7/7/77. As Bond film release dates go, the one for disco bullet The Spy Who Loved Me is perhaps the most unique for Double-O-Seven. Continue reading
Ever since its March 2014 launch, the London Film Museum and EON Production’s Bond In Motion exhibition has coyly gone up a gear or four. As well as being one of the world’s best public collections of Bond vehicles, planes, bikes, boats and submersible crocodiles, the Covent Garden based collection is fast becoming THE exhibition space for EON Productions and their ever-evolving 007 archive.
Fast on the heels – or DB10 tyre tracks – of Daniel Craig’s fourth spin of the Bond wheel, Bond In Motion’s Jonathan Sands and EON’s chief archivist Meg Simmonds have already judiciously added The Cars of SPECTRE in November 2015 and have recently swollen the already rich collection with yet more exhibits, props, costumes and artwork from the likes of Octopussy, The Man With The Golden Gun and more.
Already now the base of choice for many a celebration, spy-skewed launch and birthday kid’s imagination; Bond In Motion has recently held its own two year anniversary weekend in apt style. Marked over two days and fully accessible to the visiting public, fans and those curious just to know more, screen critic Will Lawrence interviewed key Bond personnel about their experiences and world-leading crafts. On Saturday 19th March 2016 Visual Effects Supervisor Steve Begg (Spectre, Skyfall) and famed stunt coordinator Vic Armstrong (Tomorrow Never Dies) took part in a public Q&A. On Sunday 20th March 2016 Catching Bullets was invited to hear the thoughts and reminiscences of costume designer Jany Temime and Special Effects legend Chris Corbould in a typically Bond bespoke day of insight, honesty and craftsmanship.
“We’re just a service department… to help the actor become the character” – Jany Temime
The French-born costume designer of the Harry Potter series, Children of Men, In Bruges and Gravity, Temime has also of course designed the costumes for the last two Daniel Craig Bond bullets, Skyfall and Spectre. Flanked by costume designs and exquisite drawings for both films (including the marked skulduggery of the Mexican Day of the Dead festival for Spectre and the various sartorial approaches to the likes of Swann, Severine, Moneypenny, Mr & Mrs Sciarra, Silva and Blofeld), Temime is quick to enthuse about her striking contributions to the Bond series so far. The creative brief for Spectre was “black and white”, to “go darker” than Skyfall. Temime relished the chance to up the ante whilst bringing vintage movie and yesteryear fashion influences she clearly holds dear. She wanted “a Fifties look” to Bond’s alpine wear for the Solden scenes in Austria – evidenced particularly in those bold mid-century sunglasses and “the very sleek silhouette” and “army look” of Bond’s dark jacket and trousers. She also wanted to echo that Italian sense of fashion and dignity in Bond’s funeral coat and suit.
“You have to love film more than costume” – Jany Temime
Hoping to join the EON crew for the next and twenty-fifth Bond movie, Temime has nothing but praise for current leading man Daniel Craig. “He likes his clothes”, she remarks, “he’s proud of it”. It was Temime who suggested we see Bond in the white tuxedo in Spectre. And not because of any Goldfinger homage or reference, but the whole “1930s style” notion of Casablanca, Morocco and Humphrey Bogart’s Rick Blaine. Likewise Swann’s dining cart gown had to almost be “naked” as if she is wearing nothing as she makes her head-turning entrance for dinner and death. The dress in question was on display, enabling Temime to remind how a costume must not just look good or in character. It also has to work under the lights, to be able to withstand the scrutiny and eye of the world’s best cinematographers, to be practical in an action sequence, original and fully aware of the script. Temime notes how she gave more attention to the back of Swann’s evening gown as she knew the back of it would hold more screen time in the ensuing fight between Hinx and Bond.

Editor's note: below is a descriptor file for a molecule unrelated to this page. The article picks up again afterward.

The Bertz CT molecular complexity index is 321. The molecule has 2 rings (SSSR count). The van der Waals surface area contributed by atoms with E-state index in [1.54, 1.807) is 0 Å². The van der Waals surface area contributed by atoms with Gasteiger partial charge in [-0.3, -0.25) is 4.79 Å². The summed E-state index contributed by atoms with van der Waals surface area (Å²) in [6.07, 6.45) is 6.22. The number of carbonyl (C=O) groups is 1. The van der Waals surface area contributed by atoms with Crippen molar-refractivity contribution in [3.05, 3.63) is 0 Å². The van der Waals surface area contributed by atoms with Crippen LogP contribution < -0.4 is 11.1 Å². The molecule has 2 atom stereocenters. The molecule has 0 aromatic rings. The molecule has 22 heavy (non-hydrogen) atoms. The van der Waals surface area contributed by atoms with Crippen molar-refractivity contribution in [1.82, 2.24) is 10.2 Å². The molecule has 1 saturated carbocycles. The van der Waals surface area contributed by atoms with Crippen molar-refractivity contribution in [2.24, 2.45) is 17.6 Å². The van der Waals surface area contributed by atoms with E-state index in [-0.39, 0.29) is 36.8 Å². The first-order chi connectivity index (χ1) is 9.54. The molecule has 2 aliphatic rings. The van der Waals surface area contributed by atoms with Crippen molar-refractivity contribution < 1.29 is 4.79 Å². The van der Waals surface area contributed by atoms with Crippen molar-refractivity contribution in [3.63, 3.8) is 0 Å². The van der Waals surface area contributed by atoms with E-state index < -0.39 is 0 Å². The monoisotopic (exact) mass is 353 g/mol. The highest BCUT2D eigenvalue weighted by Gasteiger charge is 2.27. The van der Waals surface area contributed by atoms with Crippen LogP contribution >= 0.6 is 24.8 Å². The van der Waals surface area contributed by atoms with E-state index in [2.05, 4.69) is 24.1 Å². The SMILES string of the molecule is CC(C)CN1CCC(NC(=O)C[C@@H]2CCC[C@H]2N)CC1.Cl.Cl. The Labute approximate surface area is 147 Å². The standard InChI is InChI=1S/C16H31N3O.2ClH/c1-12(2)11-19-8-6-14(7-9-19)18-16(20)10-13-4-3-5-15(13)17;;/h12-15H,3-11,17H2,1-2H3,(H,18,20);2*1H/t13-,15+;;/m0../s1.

Likewise she has very specific ideas for Ben Whishaw’s Q. Aside from the woollen hat he wears in Spectre being chosen for no other reason than Whishaw’s ears were going to go blue with the Austrian cold, Temime reminds how she has to fully read a character, their lifestyles, their tastes and spending habits. “Q – “, she suggests, “– is a man with money…he’s a geek into computers”. Of course he would have high end woollen wear, accessories and laptops. Two cats and a box of Twinnings Earl Grey don’t cost that much to feed, surely?!
Temime also likes to hear from the actors themselves. She was in awe of Spectre’s Monica Bellucci and utterly agreed at the actress’s suggestion of a veil for grieving widow Lucia Sciarra. Temime wanted her to have the outline of a bird – augmented no doubt by Bellucci’s killer heels and coquette-ish skills at traversing the “pipes and stones of Pinewood Studios” like a pro. She would of course disagree too. Director Sam Mendes always wanted Moneypenny’s Macau casino gown to be gold, but Temime was hesitant – “she will look like an Oscar”. “She is not going to be gold, she’s going to be lime” Temime recalls as she hints she may have cheated a bit and allowed the dress a lime tinge to downplay the gold.